CRAFTED IN TOUGH TIMES; after Five Years in the Making, the Cardiff Story Museum Will Finally Open Its Doors to the Public on April 1. in the First of a Five-Part Series, CLARE HUTCHINSON Meets Some of the Echo Readers Who Helped Bring to Life the First Museum Dedicated to Cardiff's History

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WHEN Magi Roberts read in the Echo that a new Cardiff museum was looking for objects and stories from local people, her thoughts turned to one particular item wrapped in tissue paper in a drawer in her house.

The item was a quilted cushion cover, made by a woman working in a village co-operative more than 70 years ago.

Despite its everyday appearance, this object tells a remarkable story about entrepreneurship and resilience during one of the UK's worst depressions. This is why the cushion cover - and dozens more treasures like it - will take pride of place in the new Cardiff Story museum in the Old Library building on The Hayes when it opens next month.

Now on display in the museum's Object Theatre, the cushion cover is accompanied by a video of Magi, 68, who works as a guide on the city's open-top bus and her husband Emrys, 79, a retired health manager, of Canton, who tell its incredible story. Museum officer Victoria Rogers said: "Every object, no matter what it looks like and no matter how everyday it is, can tell a great story and the cushion cover is no exception.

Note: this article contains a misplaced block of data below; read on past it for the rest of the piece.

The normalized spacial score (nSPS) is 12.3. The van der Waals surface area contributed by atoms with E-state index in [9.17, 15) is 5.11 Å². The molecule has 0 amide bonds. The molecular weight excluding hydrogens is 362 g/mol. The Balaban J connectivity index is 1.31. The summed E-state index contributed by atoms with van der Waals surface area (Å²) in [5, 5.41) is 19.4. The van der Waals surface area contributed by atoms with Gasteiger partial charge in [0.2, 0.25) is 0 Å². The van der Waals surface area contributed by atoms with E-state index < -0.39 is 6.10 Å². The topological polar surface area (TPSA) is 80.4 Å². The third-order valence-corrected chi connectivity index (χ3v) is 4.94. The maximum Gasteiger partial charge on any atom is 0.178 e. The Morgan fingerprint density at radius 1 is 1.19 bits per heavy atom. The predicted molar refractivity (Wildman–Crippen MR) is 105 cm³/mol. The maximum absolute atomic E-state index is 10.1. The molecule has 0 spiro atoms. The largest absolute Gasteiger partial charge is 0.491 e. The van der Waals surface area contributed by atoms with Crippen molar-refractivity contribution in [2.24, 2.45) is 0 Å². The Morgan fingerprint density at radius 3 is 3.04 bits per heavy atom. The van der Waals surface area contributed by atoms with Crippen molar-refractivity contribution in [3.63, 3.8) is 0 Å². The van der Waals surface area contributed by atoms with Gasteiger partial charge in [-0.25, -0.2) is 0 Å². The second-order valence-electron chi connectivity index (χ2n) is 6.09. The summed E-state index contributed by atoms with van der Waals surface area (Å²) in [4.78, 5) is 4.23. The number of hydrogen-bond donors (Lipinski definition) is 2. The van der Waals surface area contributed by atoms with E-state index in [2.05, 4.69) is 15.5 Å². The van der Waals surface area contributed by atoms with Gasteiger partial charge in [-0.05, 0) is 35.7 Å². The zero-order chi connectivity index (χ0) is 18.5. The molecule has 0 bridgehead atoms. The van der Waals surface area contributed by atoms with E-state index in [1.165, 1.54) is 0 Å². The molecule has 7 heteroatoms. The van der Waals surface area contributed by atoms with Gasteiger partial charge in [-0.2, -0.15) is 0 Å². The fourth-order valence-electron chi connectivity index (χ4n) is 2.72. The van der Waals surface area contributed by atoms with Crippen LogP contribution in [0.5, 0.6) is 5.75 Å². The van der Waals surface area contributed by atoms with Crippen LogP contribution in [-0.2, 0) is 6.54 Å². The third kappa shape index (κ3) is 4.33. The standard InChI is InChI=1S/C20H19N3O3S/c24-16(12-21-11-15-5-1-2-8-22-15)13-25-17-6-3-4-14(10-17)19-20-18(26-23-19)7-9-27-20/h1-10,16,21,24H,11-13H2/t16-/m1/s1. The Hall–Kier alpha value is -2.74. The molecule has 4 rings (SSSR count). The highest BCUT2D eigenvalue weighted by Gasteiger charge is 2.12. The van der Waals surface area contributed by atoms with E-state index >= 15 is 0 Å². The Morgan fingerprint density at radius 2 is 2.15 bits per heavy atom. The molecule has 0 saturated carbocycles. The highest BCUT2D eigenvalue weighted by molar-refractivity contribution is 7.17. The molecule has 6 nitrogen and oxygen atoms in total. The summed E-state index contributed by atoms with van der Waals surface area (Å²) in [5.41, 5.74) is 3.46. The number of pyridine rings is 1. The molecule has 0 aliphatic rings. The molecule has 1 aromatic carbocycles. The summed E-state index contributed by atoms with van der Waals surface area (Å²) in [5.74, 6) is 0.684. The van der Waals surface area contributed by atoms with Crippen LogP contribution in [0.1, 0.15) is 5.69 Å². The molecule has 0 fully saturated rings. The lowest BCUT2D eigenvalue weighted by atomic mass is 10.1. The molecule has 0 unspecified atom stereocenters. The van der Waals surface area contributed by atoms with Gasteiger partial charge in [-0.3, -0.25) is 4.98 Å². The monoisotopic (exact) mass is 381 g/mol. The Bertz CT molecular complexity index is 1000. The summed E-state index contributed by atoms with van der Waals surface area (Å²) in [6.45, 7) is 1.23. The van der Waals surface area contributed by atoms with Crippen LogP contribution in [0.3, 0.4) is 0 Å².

"If you scratch the surface you find a fantastic story about one woman's determination to help her community during a really tough time in Cardiff's history."

Magi and Emrys found the cushion cover among the possessions of Emrys' aunt, Elisabeth Williams, after she died.

Elisabeth, who was known as "Modryb Bet" (Auntie Bet), was born in Blaenau Ffestiniog but moved to Gwaelod-y-Garth when she married her husband Griffith John Williams, a university lecturer, in the early 1930s.

It was a time of economic downturn that became known as the Great Slump, and was the largest and most profound economic depression of the 20th Century.

Magi said: "Modryb Bet lived in a fairly large house, called Bryn Taf, and during the depression she saw the poverty around her and wanted to do something to help the village.

"I can remember her telling me that in those days you couldn't really interfere in men's matters and so she was trying to think of a way in which she could help these families. …